Jenny Penn, Eaglesfield Park Neighbourhood Watch Scheme Principal Co-ordinator, said: “We host this fete to celebrate the amazing community we have in Shooters Hill and it just gets bigger and better each year. This year we have more than 30 attractions and stalls.

“This event really shows the contribution small groups make and that community spirit is alive and thriving in Shooters Hill.”

I’ve added both events to the e-shootershill calendar, and here is the Friends of Eaglesfield Park How to find us poster (click to enlarge).

Eaglesfield Park Directions
Friends of Eaglesfield Park Directions Poster

Fire Station Mast – New Dish Application

Shooters Hill Fire Station Mast from Eaglesfield Road
Shooters Hill Fire Station Mast from Eaglesfield Road

A new planning application for the temporary addition of an extra microwave dish to support Olympics’ security onto the Fire Station mast has been submitted on behalf of Airwave Solutions Ltd, the operators of the TETRA based system already installed on the mast. This system provides encrypted communications for the emergency services: police, fire and ambulance, and would be removed after the Olympics by 30th September 2012. The Royal Borough of Greenwich has written to 625 households informing them of the application and offering an opportunity to comment.

Previous applications to add new equipment to the mast have been strongly opposed by many local people, co-ordinated by SHAM (Shooters Hill Against Masts).

According to the application documents the new dish is needed for “a temporary period up to and during the Olympic Games … to provide a critical back up communications link which is required for security reasons.” It won’t be used for the TETRA communications themselves, but to provide a direct microwave link to another TETRA communications mast within 50km – similar to the Port of London Authority mast on Shooters Hill which has a direct link to a PLA radar station at Blackwall Stairs. As such it transmits much lower power, just 50 milliwatts according to their ICNIRP Declaration, and in a narrow beam pointed at the receiving dish rather than broadcast in all directions. The ICNRP Declaration certifies that the dish is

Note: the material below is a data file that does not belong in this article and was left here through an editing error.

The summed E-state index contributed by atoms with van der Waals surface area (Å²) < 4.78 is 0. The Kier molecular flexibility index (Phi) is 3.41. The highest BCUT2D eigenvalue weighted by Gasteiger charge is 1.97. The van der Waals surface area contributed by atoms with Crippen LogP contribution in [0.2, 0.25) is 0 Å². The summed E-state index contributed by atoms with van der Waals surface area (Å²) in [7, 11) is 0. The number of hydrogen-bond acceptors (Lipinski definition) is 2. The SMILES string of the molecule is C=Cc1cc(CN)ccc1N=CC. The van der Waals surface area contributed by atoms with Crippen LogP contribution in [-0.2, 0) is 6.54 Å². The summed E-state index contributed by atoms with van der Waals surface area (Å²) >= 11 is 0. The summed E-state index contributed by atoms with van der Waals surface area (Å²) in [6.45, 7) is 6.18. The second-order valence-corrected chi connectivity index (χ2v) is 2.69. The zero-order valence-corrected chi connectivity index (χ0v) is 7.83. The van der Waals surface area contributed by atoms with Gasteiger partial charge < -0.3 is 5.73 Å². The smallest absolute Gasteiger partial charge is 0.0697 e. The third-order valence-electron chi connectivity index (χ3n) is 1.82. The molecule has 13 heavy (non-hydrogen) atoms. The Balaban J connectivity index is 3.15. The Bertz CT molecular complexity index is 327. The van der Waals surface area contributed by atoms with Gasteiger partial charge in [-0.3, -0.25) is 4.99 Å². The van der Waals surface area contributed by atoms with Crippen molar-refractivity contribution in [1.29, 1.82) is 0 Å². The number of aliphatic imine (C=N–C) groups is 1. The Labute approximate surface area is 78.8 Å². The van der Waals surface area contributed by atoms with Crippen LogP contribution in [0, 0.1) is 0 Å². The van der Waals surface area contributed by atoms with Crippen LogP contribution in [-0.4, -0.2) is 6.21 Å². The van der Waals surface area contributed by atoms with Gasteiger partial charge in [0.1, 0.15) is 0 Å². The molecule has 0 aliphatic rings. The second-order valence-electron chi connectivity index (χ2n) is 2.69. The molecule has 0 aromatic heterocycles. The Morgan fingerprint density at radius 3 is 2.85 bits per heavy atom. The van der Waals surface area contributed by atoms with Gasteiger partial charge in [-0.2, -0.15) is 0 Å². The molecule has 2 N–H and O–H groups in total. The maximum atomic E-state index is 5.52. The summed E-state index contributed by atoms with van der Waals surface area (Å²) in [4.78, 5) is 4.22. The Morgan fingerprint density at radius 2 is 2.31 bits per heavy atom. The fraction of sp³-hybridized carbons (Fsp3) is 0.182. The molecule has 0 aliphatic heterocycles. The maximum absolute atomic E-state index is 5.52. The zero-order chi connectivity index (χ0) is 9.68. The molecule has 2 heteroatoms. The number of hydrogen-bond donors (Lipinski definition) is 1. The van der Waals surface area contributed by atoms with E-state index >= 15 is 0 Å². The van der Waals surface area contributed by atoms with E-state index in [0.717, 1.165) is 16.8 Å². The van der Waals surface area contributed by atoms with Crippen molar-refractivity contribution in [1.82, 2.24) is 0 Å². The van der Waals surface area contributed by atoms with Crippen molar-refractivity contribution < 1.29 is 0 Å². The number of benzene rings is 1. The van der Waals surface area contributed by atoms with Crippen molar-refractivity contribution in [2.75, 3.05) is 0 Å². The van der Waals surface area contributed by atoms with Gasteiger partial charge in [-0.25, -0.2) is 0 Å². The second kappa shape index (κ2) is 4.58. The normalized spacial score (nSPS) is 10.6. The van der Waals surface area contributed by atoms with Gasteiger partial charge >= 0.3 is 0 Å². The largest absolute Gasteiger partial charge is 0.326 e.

“designed to be in full compliance with the requirements of the radio frequency (RF) public exposure guidelines of the International Commission on Non-Ionising Radiation Protection (ICNIRP), as expressed in EU Council recommendation of 12th July 1999 “on limitation of exposure of the general public to electromagnetic fields (0 Hz – 300 Ghz)”.

The location for the new dish is in the Shrewsbury Park Estate Conservation Area, where there are restrictions on residents’ installation of satellite dishes on their houses.

Any comments on the application must be received by the council within 21 days of the date of the notification letter, which was 25 May 2012. Comments can be submitted online here, or  by letter, quoting reference 12/1067/F  to:

Directorate of Regeneration, Enterprise & Skills

Woolwich Centre 5th Floor

35 Wellington Street

London SE18 6HQ

The timescales seem quite tight if they want to install the new dish and have it working before the Olympics start on 27th July.

Shooters Hill Fire Station Mast
Shooters Hill Fire Station Mast

June Half Term Events at Woodlands Farm